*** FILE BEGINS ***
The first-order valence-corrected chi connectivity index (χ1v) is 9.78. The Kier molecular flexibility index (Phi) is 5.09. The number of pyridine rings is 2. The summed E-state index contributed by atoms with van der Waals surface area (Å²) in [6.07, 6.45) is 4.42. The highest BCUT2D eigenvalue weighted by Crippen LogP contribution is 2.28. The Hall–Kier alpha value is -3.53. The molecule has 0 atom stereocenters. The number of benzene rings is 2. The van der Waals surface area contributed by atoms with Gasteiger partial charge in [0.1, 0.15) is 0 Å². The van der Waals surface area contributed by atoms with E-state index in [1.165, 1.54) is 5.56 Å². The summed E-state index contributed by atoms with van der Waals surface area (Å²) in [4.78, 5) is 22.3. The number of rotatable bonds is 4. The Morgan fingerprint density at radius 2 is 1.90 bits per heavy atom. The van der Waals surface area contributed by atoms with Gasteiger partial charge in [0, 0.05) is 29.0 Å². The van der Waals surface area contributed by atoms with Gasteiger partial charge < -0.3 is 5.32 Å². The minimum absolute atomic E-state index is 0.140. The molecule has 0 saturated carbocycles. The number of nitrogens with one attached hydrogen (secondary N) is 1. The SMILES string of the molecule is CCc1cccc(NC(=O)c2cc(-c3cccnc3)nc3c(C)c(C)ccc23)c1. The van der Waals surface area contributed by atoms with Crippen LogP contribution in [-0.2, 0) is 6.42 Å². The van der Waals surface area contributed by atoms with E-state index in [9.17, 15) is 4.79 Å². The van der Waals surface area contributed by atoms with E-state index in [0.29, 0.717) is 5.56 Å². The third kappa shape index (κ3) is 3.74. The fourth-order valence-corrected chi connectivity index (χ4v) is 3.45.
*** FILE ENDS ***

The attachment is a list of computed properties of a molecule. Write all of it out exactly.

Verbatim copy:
The first-order valence-corrected chi connectivity index (χ1v) is 9.78. The Kier molecular flexibility index (Phi) is 5.09. The number of pyridine rings is 2. The summed E-state index contributed by atoms with van der Waals surface area (Å²) in [6.07, 6.45) is 4.42. The highest BCUT2D eigenvalue weighted by Crippen LogP contribution is 2.28. The Hall–Kier alpha value is -3.53. The molecule has 0 atom stereocenters. The number of benzene rings is 2. The van der Waals surface area contributed by atoms with Gasteiger partial charge in [0.1, 0.15) is 0 Å². The van der Waals surface area contributed by atoms with E-state index in [1.165, 1.54) is 5.56 Å². The summed E-state index contributed by atoms with van der Waals surface area (Å²) in [4.78, 5) is 22.3. The number of rotatable bonds is 4. The Morgan fingerprint density at radius 2 is 1.90 bits per heavy atom. The van der Waals surface area contributed by atoms with Gasteiger partial charge in [0, 0.05) is 29.0 Å². The van der Waals surface area contributed by atoms with Gasteiger partial charge < -0.3 is 5.32 Å². The minimum absolute atomic E-state index is 0.140. The molecule has 0 saturated carbocycles. The number of nitrogens with one attached hydrogen (secondary N) is 1. The SMILES string of the molecule is CCc1cccc(NC(=O)c2cc(-c3cccnc3)nc3c(C)c(C)ccc23)c1. The van der Waals surface area contributed by atoms with Crippen LogP contribution in [-0.2, 0) is 6.42 Å². The van der Waals surface area contributed by atoms with E-state index in [9.17, 15) is 4.79 Å². The van der Waals surface area contributed by atoms with E-state index in [0.29, 0.717) is 5.56 Å². The third kappa shape index (κ3) is 3.74. The fourth-order valence-corrected chi connectivity index (χ4v) is 3.45.